Owens said it’s timely for Lakeshore Advantage to be focusing on these topics, as internal flash poll data for the week of April 20 — which was not captured in the four-week report — showed 79% of respondents were preparing to get back to work.

She said manufacturers have indicated some of the preparations they are making include re-mapping their facilities for social distancing protocols, installing partitions between workstations, requiring not only masks but in some cases face shields, and implementing infrared temperature scanning at facility entrances.

Besides issuing surveys and providing webinars, the staff at Lakeshore Advantage is doing a fair bit of phone “triage,” Owens said.

“A lot of business leaders are feeling pretty isolated, and so they’re willing to talk and share and provide feedback, whereas before, everyone was so busy — heads down, their plants fully functioning — (they didn’t) really have that much time to connect,” she said.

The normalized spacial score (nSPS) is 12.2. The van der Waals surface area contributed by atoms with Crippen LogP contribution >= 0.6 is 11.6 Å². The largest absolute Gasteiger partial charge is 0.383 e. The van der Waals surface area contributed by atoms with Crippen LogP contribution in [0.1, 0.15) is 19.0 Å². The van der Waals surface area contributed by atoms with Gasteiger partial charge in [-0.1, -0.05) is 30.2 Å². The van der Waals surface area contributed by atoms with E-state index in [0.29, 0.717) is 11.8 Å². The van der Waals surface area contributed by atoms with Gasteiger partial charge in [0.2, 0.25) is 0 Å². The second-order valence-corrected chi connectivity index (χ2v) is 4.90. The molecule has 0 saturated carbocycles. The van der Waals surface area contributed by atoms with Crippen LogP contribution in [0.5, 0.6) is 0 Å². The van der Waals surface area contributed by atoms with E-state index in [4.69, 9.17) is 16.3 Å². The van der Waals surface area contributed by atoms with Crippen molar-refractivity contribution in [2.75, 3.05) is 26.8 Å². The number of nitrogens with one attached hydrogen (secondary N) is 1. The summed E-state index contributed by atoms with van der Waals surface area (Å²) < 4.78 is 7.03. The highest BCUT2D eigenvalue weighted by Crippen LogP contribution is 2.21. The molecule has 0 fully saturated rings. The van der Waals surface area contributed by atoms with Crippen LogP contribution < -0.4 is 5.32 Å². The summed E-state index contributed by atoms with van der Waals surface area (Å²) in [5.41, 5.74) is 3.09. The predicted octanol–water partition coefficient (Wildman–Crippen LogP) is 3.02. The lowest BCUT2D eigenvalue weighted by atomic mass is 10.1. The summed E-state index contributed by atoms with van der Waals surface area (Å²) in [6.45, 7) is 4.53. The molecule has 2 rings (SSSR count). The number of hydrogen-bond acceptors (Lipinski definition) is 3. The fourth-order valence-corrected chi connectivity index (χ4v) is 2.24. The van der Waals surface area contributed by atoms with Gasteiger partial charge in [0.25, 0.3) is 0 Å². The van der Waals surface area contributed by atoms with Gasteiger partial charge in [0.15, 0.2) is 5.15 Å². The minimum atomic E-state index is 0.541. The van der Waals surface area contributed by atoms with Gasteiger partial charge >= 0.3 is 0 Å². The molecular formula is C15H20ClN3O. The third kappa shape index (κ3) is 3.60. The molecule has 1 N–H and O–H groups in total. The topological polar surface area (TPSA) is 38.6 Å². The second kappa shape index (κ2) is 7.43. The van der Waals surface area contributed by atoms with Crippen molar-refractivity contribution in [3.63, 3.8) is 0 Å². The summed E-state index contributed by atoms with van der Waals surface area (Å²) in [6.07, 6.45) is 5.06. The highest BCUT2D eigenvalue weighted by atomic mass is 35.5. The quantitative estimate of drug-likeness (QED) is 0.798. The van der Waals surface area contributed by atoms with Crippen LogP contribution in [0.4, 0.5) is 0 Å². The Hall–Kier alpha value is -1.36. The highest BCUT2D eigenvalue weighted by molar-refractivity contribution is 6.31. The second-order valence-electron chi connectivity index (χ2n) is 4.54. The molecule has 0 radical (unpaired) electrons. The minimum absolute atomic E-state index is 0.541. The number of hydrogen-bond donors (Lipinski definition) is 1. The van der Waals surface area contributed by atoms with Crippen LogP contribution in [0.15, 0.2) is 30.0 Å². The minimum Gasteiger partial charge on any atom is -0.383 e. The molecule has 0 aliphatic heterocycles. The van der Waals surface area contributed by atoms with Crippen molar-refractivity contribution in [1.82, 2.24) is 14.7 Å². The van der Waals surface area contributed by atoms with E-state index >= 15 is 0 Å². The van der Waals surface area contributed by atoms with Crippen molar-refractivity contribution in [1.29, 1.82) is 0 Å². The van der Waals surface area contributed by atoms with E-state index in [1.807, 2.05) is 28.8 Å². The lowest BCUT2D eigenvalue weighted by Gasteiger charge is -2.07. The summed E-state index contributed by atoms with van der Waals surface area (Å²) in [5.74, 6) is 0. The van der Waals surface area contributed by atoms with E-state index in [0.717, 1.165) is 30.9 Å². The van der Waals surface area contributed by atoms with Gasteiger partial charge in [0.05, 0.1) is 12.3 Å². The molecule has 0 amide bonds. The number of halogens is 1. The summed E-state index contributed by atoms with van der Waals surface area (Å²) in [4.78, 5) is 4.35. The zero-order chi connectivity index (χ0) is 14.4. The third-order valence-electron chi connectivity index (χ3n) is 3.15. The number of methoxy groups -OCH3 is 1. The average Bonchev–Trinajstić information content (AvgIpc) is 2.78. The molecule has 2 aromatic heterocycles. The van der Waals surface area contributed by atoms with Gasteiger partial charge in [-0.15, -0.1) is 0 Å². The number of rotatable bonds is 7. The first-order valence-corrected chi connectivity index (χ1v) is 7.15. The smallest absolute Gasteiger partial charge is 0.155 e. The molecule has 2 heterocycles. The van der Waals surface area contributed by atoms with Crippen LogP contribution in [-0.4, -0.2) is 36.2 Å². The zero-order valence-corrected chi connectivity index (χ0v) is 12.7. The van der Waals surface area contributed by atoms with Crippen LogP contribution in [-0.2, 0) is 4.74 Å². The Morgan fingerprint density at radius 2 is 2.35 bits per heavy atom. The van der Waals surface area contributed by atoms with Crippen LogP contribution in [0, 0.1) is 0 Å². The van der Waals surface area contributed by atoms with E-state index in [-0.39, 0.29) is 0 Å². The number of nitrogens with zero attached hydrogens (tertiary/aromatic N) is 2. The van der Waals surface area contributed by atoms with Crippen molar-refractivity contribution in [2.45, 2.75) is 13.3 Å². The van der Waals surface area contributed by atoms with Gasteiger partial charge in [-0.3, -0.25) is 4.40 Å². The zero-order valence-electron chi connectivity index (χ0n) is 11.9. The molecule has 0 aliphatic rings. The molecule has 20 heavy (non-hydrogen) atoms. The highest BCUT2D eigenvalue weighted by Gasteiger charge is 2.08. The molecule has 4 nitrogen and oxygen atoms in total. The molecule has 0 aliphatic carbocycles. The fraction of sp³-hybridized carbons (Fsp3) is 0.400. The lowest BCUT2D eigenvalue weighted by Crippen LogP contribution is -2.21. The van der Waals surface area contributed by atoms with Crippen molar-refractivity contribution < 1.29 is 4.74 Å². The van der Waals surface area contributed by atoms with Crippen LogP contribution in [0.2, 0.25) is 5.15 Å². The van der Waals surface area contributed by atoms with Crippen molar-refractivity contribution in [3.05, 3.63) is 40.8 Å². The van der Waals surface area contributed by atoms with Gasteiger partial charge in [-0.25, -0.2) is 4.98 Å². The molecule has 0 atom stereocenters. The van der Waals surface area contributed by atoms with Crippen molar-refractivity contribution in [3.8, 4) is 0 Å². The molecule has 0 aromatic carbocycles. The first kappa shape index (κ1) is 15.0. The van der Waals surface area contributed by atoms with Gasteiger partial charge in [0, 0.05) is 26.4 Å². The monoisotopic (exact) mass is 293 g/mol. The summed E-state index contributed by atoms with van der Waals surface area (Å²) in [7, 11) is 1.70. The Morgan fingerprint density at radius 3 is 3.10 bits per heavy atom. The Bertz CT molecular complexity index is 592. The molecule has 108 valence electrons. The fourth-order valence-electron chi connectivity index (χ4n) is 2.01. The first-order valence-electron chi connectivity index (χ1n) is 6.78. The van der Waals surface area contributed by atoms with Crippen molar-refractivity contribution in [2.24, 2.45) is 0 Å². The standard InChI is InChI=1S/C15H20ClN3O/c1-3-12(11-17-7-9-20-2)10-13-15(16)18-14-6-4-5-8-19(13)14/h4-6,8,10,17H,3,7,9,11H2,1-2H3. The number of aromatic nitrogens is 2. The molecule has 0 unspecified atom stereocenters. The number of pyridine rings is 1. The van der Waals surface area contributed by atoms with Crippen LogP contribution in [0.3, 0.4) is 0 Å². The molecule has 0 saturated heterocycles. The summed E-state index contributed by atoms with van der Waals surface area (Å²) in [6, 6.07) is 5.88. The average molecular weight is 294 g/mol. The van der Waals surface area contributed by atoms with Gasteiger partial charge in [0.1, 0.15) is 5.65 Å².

“We’ve talked with over 300 businesses one-on-one (in the past few weeks), just saying, ‘How’s it going? What do you need? What are your challenges?’”

Besides the financial piece, businesses are currently questioning whether the consumer products they made and/or sold before the pandemic will be in demand in the new, post-COVID world.

While there are no easy answers to that, Owens said there is an encouraging fact: companies in West Michigan have historically continued to invest in research and development during economic downturns. One example that is currently happening is from DeWys Manufacturing, which created a metal door opener that can be used as a touch-free way to open doors, Owens said.

“We think the most important thing is continue to invest in R&D, look at new products, look at new technologies, and don’t pull back on that. Employers can’t go in their shell. They’ve got to look at ways to pivot. And we’ve had a long-term history as a region of doing that.

“Once we get past this, I think the future will be bright.”